Commissioning editors are also commonly referred to as acquisitions or acquiring editors, depending on the region and publisher. Commissioning editors are responsible for selecting which works a specific magazine or publishing house will purchase for publication. The position requires knowledge and work experience within the editing field, and is generally considered a senior or management-level position.
Other People Are Reading
Commissioning editors for magazines and book publishers read through the materials submitted to the company and decide which materials are best suited to the publication, and then negotiate with the authors for the purchase of these materials. Most large publishers have less experienced workers who read the general submissions, then pass along the most promising to the commissioning editor for final decisions. In many publishing houses, the commissioning editor must present the selected works to the publisher or other members of the company for approval before an offer is extended to the author. Once that offer is extended, the commissioning editor works with the author or author's agent to determine an acceptable exchange of fees and rights.
Commissioning editors for certain publishers may also seek out writers, rather than reviewing submissions. Projects that are company-generated may require authors with certain skill sets, and it is up to the commissioning editor to find these. As with other manuscripts, the commissioning editor must negotiate rights contracts with these authors.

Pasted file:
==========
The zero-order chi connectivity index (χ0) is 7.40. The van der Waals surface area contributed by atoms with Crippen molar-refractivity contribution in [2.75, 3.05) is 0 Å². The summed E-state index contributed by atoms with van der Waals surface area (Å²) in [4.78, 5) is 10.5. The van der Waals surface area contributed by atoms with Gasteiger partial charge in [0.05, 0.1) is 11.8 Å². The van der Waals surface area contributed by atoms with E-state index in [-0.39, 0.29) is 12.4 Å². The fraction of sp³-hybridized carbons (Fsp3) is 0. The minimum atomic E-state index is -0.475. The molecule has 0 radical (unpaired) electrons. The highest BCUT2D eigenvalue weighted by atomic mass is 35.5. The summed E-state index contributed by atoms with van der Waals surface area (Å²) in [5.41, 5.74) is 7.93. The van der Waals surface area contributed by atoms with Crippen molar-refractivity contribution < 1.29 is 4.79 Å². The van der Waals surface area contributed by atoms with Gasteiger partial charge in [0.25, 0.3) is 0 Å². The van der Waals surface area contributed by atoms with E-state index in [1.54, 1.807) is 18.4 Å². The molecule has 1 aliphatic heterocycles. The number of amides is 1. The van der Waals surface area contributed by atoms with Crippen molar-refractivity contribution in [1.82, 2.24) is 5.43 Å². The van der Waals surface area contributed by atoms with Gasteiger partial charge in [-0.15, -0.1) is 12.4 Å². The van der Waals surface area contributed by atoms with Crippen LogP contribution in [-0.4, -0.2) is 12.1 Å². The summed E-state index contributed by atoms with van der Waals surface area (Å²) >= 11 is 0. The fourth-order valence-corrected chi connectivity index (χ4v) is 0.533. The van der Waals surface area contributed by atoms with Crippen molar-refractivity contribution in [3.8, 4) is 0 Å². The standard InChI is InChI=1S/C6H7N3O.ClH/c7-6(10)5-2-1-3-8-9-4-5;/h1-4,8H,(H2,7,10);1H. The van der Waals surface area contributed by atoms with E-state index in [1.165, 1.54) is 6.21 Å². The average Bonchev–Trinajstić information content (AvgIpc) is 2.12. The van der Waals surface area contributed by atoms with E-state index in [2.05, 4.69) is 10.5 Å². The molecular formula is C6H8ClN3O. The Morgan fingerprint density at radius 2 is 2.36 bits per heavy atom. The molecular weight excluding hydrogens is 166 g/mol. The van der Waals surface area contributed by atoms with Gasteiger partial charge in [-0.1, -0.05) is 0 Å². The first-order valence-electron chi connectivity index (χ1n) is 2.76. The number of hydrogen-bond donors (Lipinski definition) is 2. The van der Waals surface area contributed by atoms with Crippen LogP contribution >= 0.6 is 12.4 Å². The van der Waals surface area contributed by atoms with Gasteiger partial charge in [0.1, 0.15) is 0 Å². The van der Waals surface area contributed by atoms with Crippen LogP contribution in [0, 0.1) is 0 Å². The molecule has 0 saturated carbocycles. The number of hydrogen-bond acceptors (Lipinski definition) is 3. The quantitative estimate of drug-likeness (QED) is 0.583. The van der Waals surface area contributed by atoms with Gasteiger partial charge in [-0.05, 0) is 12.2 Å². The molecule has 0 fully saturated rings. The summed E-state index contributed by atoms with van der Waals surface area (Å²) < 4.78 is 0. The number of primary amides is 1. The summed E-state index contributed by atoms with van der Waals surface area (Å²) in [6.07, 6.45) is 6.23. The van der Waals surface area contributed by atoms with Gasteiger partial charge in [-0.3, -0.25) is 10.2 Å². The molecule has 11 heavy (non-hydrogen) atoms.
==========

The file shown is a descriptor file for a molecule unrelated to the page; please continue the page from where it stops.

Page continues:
A thorough understanding of the publishing process is required, but a commissioning editor at a book publisher may be required to have training in business or legal contract negotiations. Undergraduate degrees in business, law, English or journalism are generally combined with work in the field to prepare you for a job as a commissioning editor. A graduate degree in publishing is often helpful. Typically, several years of working up from a first reader or copy editor into a general editorial position is required to gain a job as a commissioning editor, and experience in journalistic fields may not be considered qualifications for jobs in book publishing, and vice versa.
The ability to quickly read and assess a manuscript is important for a commissioning editor, as she may have several hundred to several thousand manuscripts coming in and waiting to be read, depending on the popularity of the publisher. She must be able to clearly present a persuasive argument to the publisher regarding the reason to purchase a manuscript and in some cases must convince a marketing team of a book or other manuscript's audience appeal. Organization and attention to detail are crucial to this job, as are negotiation skills and the ability to remain firm on important issues, particularly when dealing with contracts.
Work Conditions and Salary
Commissioning editors must spend a large portion of the day reading, both on paper and on the computer in many cases. Meetings, phone calls and business lunches are also frequently part of a commissioning editor's day. Those editors actively seeking manuscripts may be required to attend trade shows or conventions to meet potential authors for their projects. The average salary for a commissioning editor in New York is £29,900 annually, according to Indeed.com as of May 2010.
- 20 of the funniest online reviews ever
- 14 Biggest lies people tell in online dating sites
- Hilarious things Google thinks you're trying to search for